Gabrielle Union opened up about post-traumatic stress disorder (PTSD) during the premiere episode of Taraji P. Henson’s new Facebook Watch show Peace of Mind.
The 48-year-old actress admitted that the pandemic has had a negative impact on her mental and emotional health, with the racial unrest that erupted around the country taking a particular toll.
“I thought quarantining was right up my alley — I love silence, I love hunkering down at home,” Union said. However, she experienced unexpected triggers. “But you add in our former president was so rooted in racism and white supremacy and hatred and evil, that he inspired so much of it, we have been in the midst of an onslaught, a daily barrage of the brutalization of black and brown bodies, that we are just taking in every day, all day.”
She also found being in one place was surprisingly unsettling because of the nomadic and traveling lifestyle she’s adopted for decades due to her career. “I have not been home in any kind of consistent way since I have been an adult, so just getting to know my husband, which sounds crazy, I was like ‘Oh every day, every day you’re going to be here, OK ahh yeah I guess this is healthy.’ I just feel a little more naked, exposed...because I am just on Zoom with the therapist and I can hear the household, and the doors open and they’re all like…there is not enough space, you know what I mean, and that kind of worries me sometimes,” she admitted.
The Bad Boys star noted that being in close quarters with Dwyane Wade, whom she’s been married to since 2014, did help clarify the fact that he accepts every part of her. “So you have to find out, ‘do you love me for all of the baggage?’” Union asked herself. “Like there’s so much baggage. You get worried like maybe you have revealed too much and you’re going to scare them away because damaged women aren’t supposed to be loveable.”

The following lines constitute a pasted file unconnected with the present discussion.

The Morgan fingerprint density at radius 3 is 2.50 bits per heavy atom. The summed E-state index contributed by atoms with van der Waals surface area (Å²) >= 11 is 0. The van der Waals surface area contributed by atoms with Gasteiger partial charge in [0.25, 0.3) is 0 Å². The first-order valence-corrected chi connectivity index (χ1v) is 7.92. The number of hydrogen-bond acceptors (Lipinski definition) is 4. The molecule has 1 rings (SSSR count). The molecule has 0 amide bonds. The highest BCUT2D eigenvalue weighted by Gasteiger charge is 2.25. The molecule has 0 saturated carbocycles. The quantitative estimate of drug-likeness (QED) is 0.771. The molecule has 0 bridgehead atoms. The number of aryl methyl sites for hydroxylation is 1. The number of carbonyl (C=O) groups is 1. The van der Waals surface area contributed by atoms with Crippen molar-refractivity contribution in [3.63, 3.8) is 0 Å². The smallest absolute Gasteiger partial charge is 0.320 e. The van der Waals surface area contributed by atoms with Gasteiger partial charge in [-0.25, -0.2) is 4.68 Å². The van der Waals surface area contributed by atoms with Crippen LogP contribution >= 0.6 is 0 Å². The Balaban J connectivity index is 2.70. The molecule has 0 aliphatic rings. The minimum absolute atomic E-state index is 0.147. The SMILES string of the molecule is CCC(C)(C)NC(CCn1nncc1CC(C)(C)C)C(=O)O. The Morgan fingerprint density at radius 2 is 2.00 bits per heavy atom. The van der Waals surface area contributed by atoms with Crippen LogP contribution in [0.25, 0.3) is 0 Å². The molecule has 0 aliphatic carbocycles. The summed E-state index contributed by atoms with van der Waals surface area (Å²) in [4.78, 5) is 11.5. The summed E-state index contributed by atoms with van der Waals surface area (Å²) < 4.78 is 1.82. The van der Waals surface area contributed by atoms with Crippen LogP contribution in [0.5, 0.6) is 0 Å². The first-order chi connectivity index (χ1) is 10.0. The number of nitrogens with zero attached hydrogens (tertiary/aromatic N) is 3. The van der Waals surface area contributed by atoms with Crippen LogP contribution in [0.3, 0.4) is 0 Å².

Union has been dealing with PTSD since she was 19 when she was raped. She previously detailed the incident in her 2017 memoir We’re Going To Need More Wine.
“During my rape, I floated over my body, I hovered over my body and it wasn’t until the dude asked me to hand him the gun that I came back into myself, [I] tried to kill him,” she told Henson.
Union went on to say that she started therapy less than a week after the incident and has been going ever since, which has been a huge relief.
“Being able to have the language to know what was happening to me,” she continued, “to define the terror that exists to this day in my body, in my spirit, in my soul, to be able to say ‘oh, that’s post-traumatic stress syndrome,’ I need it.”
When her PTSD is triggered, Union experiences a physical reaction. “Usually my right arm starts to feel like it is going numb, and it just feels like a full-body heart attack, the way you would imagine a heart attack, but in your knees, in your legs, in your arms, in your chest, in your eyeballs. Trauma can take so many forms,” she said.
This is not the first time Union has talked about her mental health. In an October interview with Women’s Health, she explained how racism and the global health crisis had sent her PTSD “into overdrive.” She revealed how she copes when feeling triggered
"I break out my emotional fix-me toolkit, and I try to run through all the situations," Union said. "I call it my ‘what's the likelihood of X happening?' method. If I'm fearful about going into a store because I'm anxious about being robbed, I'll make myself feel better by going to one where there will be witnesses to cut down those chances. It's been this way since '92. It's just something I do, second nature."
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